The most fascinating finds from Birka (8th-10th century Sweden) are the braided and woven metal trims and decorations found in over forty of the graves. While we do not know that they would have been called by the people who wore them, we now call these pieces “posaments” or “passementeries” in modern sources. Agnes Geijer’s Birka III: Die Textilfunde aus den Gräbern describes twenty-seven different posaments but other scholarly sources on the posaments are scarce. Unlike the round-knit and drawn wire-weaving chains, posaments are braids or knots that are usually flat-woven and often strongly resemble Celtic knotwork. While a few of the examples are woven with drawn gold wire, most of the extant posaments are made from a peculiar spiral wire formed by wrapping a fine wire around a core of silk. Extant posament types include bands on fabric or hems, decorative knots or spangles, strap ends or belt finials, and sliding knots.
The Birka finds online are found on the website of the Swedish History Museum. They have a great general Collections search, but there is also a specific section for the Birka finds and a function that lets you search grave by grave. Excitingly, there is now a Birka Portal online with links to many additional sources, including PDFs of the Birka reports, including Birka III.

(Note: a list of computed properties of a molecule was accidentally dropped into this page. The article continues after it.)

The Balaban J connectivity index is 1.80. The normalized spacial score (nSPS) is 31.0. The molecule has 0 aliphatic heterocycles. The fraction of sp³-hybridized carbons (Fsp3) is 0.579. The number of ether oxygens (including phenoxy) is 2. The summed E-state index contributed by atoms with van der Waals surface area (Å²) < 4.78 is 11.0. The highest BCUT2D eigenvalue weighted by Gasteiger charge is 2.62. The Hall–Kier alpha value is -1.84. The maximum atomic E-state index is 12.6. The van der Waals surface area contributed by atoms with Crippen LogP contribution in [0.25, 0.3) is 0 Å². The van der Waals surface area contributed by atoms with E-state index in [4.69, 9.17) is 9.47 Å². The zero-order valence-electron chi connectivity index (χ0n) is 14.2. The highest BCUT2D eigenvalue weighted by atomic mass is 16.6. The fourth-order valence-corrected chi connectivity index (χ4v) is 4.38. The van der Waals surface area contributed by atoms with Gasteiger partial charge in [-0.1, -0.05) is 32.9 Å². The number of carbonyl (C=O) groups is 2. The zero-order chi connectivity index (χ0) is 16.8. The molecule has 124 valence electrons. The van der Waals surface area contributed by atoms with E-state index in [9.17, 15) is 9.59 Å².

In order to aid searches in the Birka database as well as other online sources, I have compiled a glossary of potentially useful terms in English, Swedish, the Birka database’s Swedish, Norwegian, Danish, and Finnish. It is available here.
Posaments, Grave by Grave
Below is the fruit of many hours of hunting through the Birka graves, literally grave by grave, searching for posaments or anything that might be a posament. The first sheet is all the things I am fairly certain represent a posament. The second sheet lists all the entries that I feel could potentially be a posament as well as a rating as to how likely I think it is that the item is a posament.
I am making this document freely available, I only ask that if you use it, please cite me appropriately and I would LOVE to see the results of any papers or reproductions that come of it! Also, additions, discussions, corrections, and comments are all welcome! My contact information appears on the third page.
Key: UI = Unable to be positively identified NP = No Photo, so identification not possible
An Excel document may not be sexy to look at, but it contains important data like the frequency of posament patterns and the number of posaments per grave.
Watch this space for updates and additions – I will soon be updating and expanding the Birka materials and I have some non-Birka posaments from Hedeby and Gotland that will be added soon.